Mark your calendars for the second annual Tie the Ribbons luncheon on Thursday, September 30 at the Jackson Center. This unique event highlights both ovarian and breast cancers. Combined, these diseases claim the lives of more than 55,000 women every year.
Teal is the nationally recognized ribbon color for ovarian cancer just as pink is the recognized ribbon color for breast cancer. At the luncheon, the two are “tied” together in an effort to raise awareness and research funds for both diseases.
Dr. K-T Varley, a postdoctoral fellow at HudsonAlpha, will speak about ovarian and breast cancer research she and others are conducting at the institute. Their research involves identifying changes that occur in the genome when a normal cell turns into a cancer cell.
Their goal is to understand why cancers form, why some cancers are more aggressive than others, and why some cancers respond to certain treatments while others are resistant.
Varley and Dr. Richard Myers, president and director of HudsonAlpha, are collaborating with researchers at the University of Alabama at Birmingham Comprehensive Cancer Center to apply state-of-the-art genomics technologies to breast cancer clinical trials. They are trying to identify genomic changes in the patients’ tumors that predict response to specific chemotherapy treatments. The goal is to be able to test for genomic defects in a patient’s breast tumor, and then use this information to choose the most effective treatment for his or her particular cancer.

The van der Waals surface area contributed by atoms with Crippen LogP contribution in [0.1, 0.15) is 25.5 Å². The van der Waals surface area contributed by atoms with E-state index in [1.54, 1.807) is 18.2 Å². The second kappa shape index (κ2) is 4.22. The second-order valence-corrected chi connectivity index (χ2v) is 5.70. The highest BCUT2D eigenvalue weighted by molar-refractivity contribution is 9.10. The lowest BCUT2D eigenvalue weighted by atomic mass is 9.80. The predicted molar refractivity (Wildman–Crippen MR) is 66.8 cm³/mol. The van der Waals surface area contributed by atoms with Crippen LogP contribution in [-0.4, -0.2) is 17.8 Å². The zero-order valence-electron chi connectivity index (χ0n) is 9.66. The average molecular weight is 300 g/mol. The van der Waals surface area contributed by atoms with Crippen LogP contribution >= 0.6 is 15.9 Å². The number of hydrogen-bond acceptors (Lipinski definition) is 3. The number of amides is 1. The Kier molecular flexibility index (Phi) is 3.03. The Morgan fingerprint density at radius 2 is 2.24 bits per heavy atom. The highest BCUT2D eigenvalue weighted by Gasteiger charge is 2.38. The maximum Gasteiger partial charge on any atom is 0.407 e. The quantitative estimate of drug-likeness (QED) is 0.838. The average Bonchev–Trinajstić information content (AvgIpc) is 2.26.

Varley will also address Dr. Devin Absher’s efforts. Absher, a HudsonAlpha investigator, discovered chromosomal deletions and duplications that occur during the formation of ovarian cancers. He is working with a nationwide consortium of scientists to understand the consequences of these changes in ovarian cancers.
Attendees will also hear from cancer survivors.
Leslie Vallely will share her personal battle against breast cancer. She was diagnosed shortly after she turned 40 in 1999. "I had not even had my first mammogram yet," she explained. Vallely detected a lump during a self-breast exam. "I did chemo, radiation, I did it all."
More than 10 years later, she remains cancer-free and is now the communications director for Clearview Cancer Institute, working for the oncologists who once treated her.
Susan Leighton is an ovarian cancer survivor and will explain how the disease changed her life. She was first diagnosed in 1997, went into remission later that year, and had a recurrence in 2005.
Leighton, 61, has learned that every day is a gift, with or without cancer. She has been cancer-free for more than five years. “The true meaning of hope for me as a cancer patient is that research will continue until a detection test or cure is found, if not in my lifetime, in the lifetime of those women who come behind me.”
This year, Tie the Ribbons is sponsored by First Commercial Bank and the Jackson Center. WHNT News 19 is the media sponsor. The event is held in partnership with Lilies of the Valley, Bosom Buddies and the Alpha Foundation. Proceeds will benefit ovarian and breast cancer research at the HudsonAlpha Institute for Biotechnology. If you are interested in attending, you can click here for registration information.